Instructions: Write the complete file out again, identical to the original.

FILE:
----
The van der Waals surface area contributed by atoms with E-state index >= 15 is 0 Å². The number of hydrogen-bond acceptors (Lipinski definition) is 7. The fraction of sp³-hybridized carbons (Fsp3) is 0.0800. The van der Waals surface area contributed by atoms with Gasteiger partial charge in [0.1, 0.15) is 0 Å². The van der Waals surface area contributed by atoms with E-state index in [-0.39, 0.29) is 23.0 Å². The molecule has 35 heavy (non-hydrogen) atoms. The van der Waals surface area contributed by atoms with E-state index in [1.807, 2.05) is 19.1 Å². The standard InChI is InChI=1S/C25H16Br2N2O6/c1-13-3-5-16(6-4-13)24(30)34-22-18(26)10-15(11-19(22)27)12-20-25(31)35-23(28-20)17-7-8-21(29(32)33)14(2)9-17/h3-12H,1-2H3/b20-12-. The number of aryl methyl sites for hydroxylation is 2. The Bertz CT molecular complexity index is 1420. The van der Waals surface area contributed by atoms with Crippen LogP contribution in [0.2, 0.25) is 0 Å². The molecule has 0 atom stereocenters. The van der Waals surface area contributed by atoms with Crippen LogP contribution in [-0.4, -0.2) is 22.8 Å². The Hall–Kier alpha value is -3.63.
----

The van der Waals surface area contributed by atoms with E-state index >= 15 is 0 Å². The number of hydrogen-bond acceptors (Lipinski definition) is 7. The fraction of sp³-hybridized carbons (Fsp3) is 0.0800. The van der Waals surface area contributed by atoms with Gasteiger partial charge in [0.1, 0.15) is 0 Å². The van der Waals surface area contributed by atoms with E-state index in [-0.39, 0.29) is 23.0 Å². The molecule has 35 heavy (non-hydrogen) atoms. The van der Waals surface area contributed by atoms with E-state index in [1.807, 2.05) is 19.1 Å². The standard InChI is InChI=1S/C25H16Br2N2O6/c1-13-3-5-16(6-4-13)24(30)34-22-18(26)10-15(11-19(22)27)12-20-25(31)35-23(28-20)17-7-8-21(29(32)33)14(2)9-17/h3-12H,1-2H3/b20-12-. The number of aryl methyl sites for hydroxylation is 2. The Bertz CT molecular complexity index is 1420. The van der Waals surface area contributed by atoms with Crippen LogP contribution in [0.2, 0.25) is 0 Å². The molecule has 0 atom stereocenters. The van der Waals surface area contributed by atoms with Crippen LogP contribution in [-0.4, -0.2) is 22.8 Å². The Hall–Kier alpha value is -3.63.